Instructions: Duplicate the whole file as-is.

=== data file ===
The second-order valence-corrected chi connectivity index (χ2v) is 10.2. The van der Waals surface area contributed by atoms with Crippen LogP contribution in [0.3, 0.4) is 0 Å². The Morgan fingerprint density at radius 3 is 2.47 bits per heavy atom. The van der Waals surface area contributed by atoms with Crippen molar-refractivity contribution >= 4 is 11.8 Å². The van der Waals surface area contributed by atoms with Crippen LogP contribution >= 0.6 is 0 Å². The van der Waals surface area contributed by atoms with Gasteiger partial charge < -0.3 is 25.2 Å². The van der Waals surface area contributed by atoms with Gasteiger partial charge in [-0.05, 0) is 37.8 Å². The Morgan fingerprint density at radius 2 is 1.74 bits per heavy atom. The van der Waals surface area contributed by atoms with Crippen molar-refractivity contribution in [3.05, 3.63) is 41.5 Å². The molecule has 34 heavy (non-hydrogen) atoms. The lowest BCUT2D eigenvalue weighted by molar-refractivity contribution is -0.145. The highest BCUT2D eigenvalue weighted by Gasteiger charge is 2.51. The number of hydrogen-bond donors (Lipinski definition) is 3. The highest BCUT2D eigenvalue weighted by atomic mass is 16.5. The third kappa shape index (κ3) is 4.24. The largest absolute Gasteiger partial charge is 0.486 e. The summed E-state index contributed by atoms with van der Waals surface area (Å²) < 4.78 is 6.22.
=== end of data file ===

The second-order valence-corrected chi connectivity index (χ2v) is 10.2. The van der Waals surface area contributed by atoms with Crippen LogP contribution in [0.3, 0.4) is 0 Å². The Morgan fingerprint density at radius 3 is 2.47 bits per heavy atom. The van der Waals surface area contributed by atoms with Crippen molar-refractivity contribution >= 4 is 11.8 Å². The van der Waals surface area contributed by atoms with Crippen LogP contribution >= 0.6 is 0 Å². The van der Waals surface area contributed by atoms with Gasteiger partial charge < -0.3 is 25.2 Å². The van der Waals surface area contributed by atoms with Gasteiger partial charge in [-0.05, 0) is 37.8 Å². The Morgan fingerprint density at radius 2 is 1.74 bits per heavy atom. The van der Waals surface area contributed by atoms with Crippen molar-refractivity contribution in [3.05, 3.63) is 41.5 Å². The molecule has 34 heavy (non-hydrogen) atoms. The lowest BCUT2D eigenvalue weighted by molar-refractivity contribution is -0.145. The highest BCUT2D eigenvalue weighted by Gasteiger charge is 2.51. The number of hydrogen-bond donors (Lipinski definition) is 3. The highest BCUT2D eigenvalue weighted by atomic mass is 16.5. The third kappa shape index (κ3) is 4.24. The largest absolute Gasteiger partial charge is 0.486 e. The summed E-state index contributed by atoms with van der Waals surface area (Å²) < 4.78 is 6.22.